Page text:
OVERALL, CHIP KELLY said yesterday, defensive coordinator Bill Davis has done a "really good job" in converting the Eagles from a wide-nine 4-3 to Kelly's preferred 3-4 defense over the past 2 years.
If Sunday's meaningless, 34-26 season-ending victory over the Giants proved anything, it might have been that Davis was right when he kept telling us he really didn't have better alternatives than Bradley Fletcher at cornerback. With Fletcher sidelined by a hip injury, corners Nolan Carroll, Brandon Boykin and rookie Jaylen Watkins put in time outside, where Fletcher and Cary Williams had played almost every snap until the finale. Eli Manning threw for 429 yards, and Odell Beckham Jr. caught 12 passes for 185 yards, including a 63-yard touchdown.
"I thought our defense improved in a lot of categories," Kelly said. "There are still things we need to clean up. We were really good in 2013 in X-plays; we weren't good at all in 2014 in X-plays," giving up a league-high 72 pass plays of 20 yards or longer, and a league-high 18 pass plays of 40 yards or longer.
"I think he's one of the better ones I've played for, and I've played for a few," safety Malcolm Jenkins said yesterday, when asked his assessment of Davis. "I think he has a sound scheme. It's detailed pretty well, so everybody can understand their job. It's not complicated. But it does allow the players [to do] what they do best. Obviously, we did a really good job stopping the run this year, and got after the quarterback.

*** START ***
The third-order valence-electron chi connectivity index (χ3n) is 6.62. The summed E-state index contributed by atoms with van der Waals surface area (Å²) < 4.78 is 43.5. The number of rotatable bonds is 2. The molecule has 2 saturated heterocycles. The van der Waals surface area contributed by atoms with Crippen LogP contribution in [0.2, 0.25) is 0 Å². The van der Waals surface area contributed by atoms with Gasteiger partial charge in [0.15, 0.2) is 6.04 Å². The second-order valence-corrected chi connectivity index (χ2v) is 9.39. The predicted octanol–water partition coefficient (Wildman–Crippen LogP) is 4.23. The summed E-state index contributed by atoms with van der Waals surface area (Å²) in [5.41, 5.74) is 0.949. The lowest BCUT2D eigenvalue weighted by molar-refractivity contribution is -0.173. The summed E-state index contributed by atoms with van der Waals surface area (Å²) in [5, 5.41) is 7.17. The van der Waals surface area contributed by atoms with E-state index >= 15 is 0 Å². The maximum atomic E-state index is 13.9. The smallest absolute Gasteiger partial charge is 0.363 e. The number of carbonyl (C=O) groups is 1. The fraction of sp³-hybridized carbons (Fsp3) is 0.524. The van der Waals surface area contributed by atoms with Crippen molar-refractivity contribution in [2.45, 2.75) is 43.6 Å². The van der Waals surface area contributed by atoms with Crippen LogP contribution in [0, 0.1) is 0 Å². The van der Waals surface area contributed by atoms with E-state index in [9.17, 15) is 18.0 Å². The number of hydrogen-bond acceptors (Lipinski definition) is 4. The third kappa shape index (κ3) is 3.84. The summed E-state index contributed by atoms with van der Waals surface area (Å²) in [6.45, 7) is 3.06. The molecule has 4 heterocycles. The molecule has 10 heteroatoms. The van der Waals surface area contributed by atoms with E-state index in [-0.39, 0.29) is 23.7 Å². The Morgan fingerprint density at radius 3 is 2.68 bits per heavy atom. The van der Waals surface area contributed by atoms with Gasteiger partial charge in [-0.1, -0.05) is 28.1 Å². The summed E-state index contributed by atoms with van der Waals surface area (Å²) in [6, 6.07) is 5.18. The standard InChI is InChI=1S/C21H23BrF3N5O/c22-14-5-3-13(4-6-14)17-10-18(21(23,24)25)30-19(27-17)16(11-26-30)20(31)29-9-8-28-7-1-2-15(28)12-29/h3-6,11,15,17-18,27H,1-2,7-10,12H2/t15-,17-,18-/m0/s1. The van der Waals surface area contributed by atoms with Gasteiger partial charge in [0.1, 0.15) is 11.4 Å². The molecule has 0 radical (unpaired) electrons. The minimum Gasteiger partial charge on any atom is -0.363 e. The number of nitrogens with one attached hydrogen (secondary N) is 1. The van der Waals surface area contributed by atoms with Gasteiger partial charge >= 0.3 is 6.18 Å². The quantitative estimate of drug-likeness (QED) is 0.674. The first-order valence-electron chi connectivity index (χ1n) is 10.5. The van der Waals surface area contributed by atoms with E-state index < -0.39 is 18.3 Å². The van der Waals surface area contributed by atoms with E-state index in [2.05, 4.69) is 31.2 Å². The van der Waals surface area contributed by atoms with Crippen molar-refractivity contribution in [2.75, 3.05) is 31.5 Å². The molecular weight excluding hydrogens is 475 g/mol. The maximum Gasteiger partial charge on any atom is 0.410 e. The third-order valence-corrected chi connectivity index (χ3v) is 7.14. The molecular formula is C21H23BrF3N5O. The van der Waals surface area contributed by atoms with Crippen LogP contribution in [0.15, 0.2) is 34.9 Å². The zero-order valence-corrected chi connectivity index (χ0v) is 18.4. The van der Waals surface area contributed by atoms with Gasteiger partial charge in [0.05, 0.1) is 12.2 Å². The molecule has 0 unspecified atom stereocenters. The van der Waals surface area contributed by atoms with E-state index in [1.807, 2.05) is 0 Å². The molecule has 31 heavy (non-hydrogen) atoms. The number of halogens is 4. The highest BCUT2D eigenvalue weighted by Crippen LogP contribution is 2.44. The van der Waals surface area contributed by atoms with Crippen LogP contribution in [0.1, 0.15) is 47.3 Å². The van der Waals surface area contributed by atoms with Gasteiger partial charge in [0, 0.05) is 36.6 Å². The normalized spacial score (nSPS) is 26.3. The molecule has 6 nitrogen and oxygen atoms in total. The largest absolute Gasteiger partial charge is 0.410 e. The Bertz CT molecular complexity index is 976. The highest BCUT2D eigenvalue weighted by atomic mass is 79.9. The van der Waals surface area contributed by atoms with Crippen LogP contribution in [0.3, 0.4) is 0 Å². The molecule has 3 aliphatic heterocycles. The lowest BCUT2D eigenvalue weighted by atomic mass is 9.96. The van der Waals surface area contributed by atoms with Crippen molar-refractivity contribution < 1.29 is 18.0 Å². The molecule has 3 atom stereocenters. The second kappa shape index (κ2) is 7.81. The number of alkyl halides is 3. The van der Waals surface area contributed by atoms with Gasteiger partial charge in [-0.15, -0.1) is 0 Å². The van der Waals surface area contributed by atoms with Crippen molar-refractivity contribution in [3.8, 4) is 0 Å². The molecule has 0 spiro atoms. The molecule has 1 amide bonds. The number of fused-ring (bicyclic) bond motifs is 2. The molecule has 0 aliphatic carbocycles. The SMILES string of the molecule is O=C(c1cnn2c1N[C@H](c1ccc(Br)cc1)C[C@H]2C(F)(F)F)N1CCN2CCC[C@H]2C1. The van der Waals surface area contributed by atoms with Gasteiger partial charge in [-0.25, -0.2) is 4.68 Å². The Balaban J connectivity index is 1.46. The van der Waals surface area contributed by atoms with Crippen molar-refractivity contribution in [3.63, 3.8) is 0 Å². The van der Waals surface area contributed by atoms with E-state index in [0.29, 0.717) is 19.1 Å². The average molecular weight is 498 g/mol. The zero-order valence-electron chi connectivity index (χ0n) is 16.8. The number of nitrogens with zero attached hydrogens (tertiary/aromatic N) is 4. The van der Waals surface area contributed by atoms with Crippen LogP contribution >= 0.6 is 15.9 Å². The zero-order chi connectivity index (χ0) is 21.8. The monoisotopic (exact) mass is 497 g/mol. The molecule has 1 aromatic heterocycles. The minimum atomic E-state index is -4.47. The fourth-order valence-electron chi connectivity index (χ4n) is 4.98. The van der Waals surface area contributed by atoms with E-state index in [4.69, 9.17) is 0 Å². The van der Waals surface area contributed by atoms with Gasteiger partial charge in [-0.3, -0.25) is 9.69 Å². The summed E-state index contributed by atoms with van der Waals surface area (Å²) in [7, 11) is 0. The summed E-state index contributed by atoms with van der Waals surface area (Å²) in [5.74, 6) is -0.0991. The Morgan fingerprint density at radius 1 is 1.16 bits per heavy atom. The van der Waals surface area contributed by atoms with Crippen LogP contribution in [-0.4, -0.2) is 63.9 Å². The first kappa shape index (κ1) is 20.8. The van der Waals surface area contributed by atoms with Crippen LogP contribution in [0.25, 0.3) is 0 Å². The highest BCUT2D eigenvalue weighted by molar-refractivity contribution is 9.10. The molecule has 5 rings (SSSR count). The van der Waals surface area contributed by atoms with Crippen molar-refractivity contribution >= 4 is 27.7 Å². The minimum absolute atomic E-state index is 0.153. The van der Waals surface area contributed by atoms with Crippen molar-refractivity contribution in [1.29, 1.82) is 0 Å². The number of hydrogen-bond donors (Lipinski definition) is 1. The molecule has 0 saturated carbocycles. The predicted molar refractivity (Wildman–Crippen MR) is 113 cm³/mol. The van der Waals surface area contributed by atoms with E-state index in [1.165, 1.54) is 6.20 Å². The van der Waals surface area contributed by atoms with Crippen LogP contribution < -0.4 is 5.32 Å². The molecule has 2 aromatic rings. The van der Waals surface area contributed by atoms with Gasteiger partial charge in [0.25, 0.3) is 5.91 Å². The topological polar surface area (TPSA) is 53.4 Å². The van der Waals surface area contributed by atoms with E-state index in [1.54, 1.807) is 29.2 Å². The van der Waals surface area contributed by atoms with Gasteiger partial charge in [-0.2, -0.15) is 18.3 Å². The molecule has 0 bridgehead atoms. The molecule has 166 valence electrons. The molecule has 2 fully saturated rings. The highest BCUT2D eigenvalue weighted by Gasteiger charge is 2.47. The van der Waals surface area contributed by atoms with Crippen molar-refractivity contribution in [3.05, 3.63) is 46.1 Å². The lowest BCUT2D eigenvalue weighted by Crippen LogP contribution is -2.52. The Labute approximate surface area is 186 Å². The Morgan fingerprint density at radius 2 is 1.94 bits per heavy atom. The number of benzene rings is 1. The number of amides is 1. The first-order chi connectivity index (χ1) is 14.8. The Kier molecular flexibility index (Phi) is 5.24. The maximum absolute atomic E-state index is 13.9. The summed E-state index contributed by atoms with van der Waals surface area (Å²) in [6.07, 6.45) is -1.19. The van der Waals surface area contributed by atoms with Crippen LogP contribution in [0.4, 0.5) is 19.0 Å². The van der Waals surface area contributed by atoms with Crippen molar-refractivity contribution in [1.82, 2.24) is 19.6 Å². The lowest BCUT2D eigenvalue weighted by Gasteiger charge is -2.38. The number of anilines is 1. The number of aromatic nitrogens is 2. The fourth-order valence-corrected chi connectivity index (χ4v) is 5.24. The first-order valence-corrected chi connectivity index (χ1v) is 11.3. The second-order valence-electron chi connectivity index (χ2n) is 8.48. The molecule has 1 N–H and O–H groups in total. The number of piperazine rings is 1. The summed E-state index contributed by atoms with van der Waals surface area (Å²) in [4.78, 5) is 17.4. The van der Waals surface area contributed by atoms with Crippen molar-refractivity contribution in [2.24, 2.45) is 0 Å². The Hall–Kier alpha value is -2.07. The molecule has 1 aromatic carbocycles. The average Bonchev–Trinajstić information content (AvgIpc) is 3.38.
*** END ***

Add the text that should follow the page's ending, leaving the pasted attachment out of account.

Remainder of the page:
"You can't double-team somebody every play. I think we do a good job, honestly, of leaning toward big-time receivers and trying to take 'em away . . . those plays that we don't [give help], guys gotta hold up, win matchups. That's what it really comes down to. Just like we ask our d-line to win their one-on-ones, sometimes we've got to have guys on the outside that can win their one-on-ones, just like on the inside. In certain games, we probably could have adjusted a little quicker, but we all get paid to do a job, and we've got to do it."
That's about as clear as you can possibly make it - in Jenkins' view, the problem this season was the talent, not the coaching.
Asked whether he expected the secondary to look a lot different next season, Jenkins said: "I expect the team to look different. Every year, there's somewhere between 25 and 35 percent turnaround . . . we show up in April for OTAs and see what we've got."
Kelly said all the assistants will be evaluated, including defensive-backs coaches John Lovett and Todd Lyght, but he added: "I really like our coaching staff. I think we get along very well. I think we have a lot of really good teachers here who do a really good job."
Boykin has chafed at Davis' (and Kelly's) preference for taller corners on the outside, but he had nothing bad to say about the coordinator yesterday.
"I think he's a good players' coach," Boykin said. "I think he comes in and kind of asks us what we like and what we don't like. You kind of feel like you can have that personal relationship with him, and that's always good."